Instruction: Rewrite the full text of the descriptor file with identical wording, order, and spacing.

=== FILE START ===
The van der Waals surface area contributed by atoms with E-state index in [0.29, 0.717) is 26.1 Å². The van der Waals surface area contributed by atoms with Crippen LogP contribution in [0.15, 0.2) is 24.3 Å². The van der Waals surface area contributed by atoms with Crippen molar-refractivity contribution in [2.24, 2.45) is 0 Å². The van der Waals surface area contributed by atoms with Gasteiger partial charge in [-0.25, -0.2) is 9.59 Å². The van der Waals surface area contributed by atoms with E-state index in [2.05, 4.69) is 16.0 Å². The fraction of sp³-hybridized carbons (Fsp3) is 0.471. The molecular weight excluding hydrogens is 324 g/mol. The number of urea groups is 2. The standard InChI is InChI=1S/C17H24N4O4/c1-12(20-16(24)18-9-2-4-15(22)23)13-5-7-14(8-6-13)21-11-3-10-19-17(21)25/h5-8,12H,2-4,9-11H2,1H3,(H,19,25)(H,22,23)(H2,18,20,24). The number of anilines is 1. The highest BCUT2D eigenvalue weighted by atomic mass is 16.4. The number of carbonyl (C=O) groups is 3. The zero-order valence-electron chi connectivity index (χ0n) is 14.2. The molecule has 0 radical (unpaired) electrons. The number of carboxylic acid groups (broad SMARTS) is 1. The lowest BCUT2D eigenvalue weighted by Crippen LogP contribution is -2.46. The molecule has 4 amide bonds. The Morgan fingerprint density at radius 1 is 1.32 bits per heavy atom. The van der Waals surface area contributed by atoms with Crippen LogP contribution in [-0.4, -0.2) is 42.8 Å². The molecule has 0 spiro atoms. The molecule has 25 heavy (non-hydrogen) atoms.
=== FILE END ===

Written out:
The van der Waals surface area contributed by atoms with E-state index in [0.29, 0.717) is 26.1 Å². The van der Waals surface area contributed by atoms with Crippen LogP contribution in [0.15, 0.2) is 24.3 Å². The van der Waals surface area contributed by atoms with Crippen molar-refractivity contribution in [2.24, 2.45) is 0 Å². The van der Waals surface area contributed by atoms with Gasteiger partial charge in [-0.25, -0.2) is 9.59 Å². The van der Waals surface area contributed by atoms with E-state index in [2.05, 4.69) is 16.0 Å². The fraction of sp³-hybridized carbons (Fsp3) is 0.471. The molecular weight excluding hydrogens is 324 g/mol. The number of urea groups is 2. The standard InChI is InChI=1S/C17H24N4O4/c1-12(20-16(24)18-9-2-4-15(22)23)13-5-7-14(8-6-13)21-11-3-10-19-17(21)25/h5-8,12H,2-4,9-11H2,1H3,(H,19,25)(H,22,23)(H2,18,20,24). The number of anilines is 1. The highest BCUT2D eigenvalue weighted by atomic mass is 16.4. The number of carbonyl (C=O) groups is 3. The zero-order valence-electron chi connectivity index (χ0n) is 14.2. The molecule has 0 radical (unpaired) electrons. The number of carboxylic acid groups (broad SMARTS) is 1. The lowest BCUT2D eigenvalue weighted by Crippen LogP contribution is -2.46. The molecule has 4 amide bonds. The Morgan fingerprint density at radius 1 is 1.32 bits per heavy atom. The van der Waals surface area contributed by atoms with Crippen LogP contribution in [-0.4, -0.2) is 42.8 Å². The molecule has 0 spiro atoms. The molecule has 25 heavy (non-hydrogen) atoms.